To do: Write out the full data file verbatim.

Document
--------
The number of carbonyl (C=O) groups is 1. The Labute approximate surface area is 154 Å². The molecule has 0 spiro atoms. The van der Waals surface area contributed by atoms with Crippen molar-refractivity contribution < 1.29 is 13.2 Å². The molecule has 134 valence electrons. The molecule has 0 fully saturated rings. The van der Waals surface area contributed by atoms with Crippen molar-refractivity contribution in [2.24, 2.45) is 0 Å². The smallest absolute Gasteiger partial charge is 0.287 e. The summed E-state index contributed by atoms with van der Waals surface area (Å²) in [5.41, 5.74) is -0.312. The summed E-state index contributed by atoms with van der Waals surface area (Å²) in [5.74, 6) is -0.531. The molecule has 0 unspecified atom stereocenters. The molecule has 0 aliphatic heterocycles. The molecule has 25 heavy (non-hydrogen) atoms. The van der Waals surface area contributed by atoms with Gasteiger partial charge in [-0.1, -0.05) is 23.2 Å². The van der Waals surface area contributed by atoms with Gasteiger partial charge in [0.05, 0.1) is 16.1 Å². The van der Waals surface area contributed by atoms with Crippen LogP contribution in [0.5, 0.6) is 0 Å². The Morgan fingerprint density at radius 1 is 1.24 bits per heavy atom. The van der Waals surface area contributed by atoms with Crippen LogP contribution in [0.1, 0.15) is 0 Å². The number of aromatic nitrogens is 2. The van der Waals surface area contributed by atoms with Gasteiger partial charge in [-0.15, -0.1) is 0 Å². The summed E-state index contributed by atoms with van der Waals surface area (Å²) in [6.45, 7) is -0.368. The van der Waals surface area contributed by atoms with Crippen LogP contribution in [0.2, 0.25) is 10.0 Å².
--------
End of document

The number of carbonyl (C=O) groups is 1. The Labute approximate surface area is 154 Å². The molecule has 0 spiro atoms. The van der Waals surface area contributed by atoms with Crippen molar-refractivity contribution < 1.29 is 13.2 Å². The molecule has 134 valence electrons. The molecule has 0 fully saturated rings. The van der Waals surface area contributed by atoms with Crippen molar-refractivity contribution in [2.24, 2.45) is 0 Å². The smallest absolute Gasteiger partial charge is 0.287 e. The summed E-state index contributed by atoms with van der Waals surface area (Å²) in [5.41, 5.74) is -0.312. The summed E-state index contributed by atoms with van der Waals surface area (Å²) in [5.74, 6) is -0.531. The molecule has 0 unspecified atom stereocenters. The molecule has 0 aliphatic heterocycles. The molecule has 25 heavy (non-hydrogen) atoms. The van der Waals surface area contributed by atoms with Gasteiger partial charge in [-0.1, -0.05) is 23.2 Å². The van der Waals surface area contributed by atoms with Gasteiger partial charge in [0.05, 0.1) is 16.1 Å². The van der Waals surface area contributed by atoms with Crippen LogP contribution in [0.5, 0.6) is 0 Å². The Morgan fingerprint density at radius 1 is 1.24 bits per heavy atom. The van der Waals surface area contributed by atoms with Crippen LogP contribution in [0.1, 0.15) is 0 Å². The number of aromatic nitrogens is 2. The van der Waals surface area contributed by atoms with Gasteiger partial charge in [-0.15, -0.1) is 0 Å². The summed E-state index contributed by atoms with van der Waals surface area (Å²) in [6.45, 7) is -0.368. The van der Waals surface area contributed by atoms with Crippen LogP contribution in [0.2, 0.25) is 10.0 Å².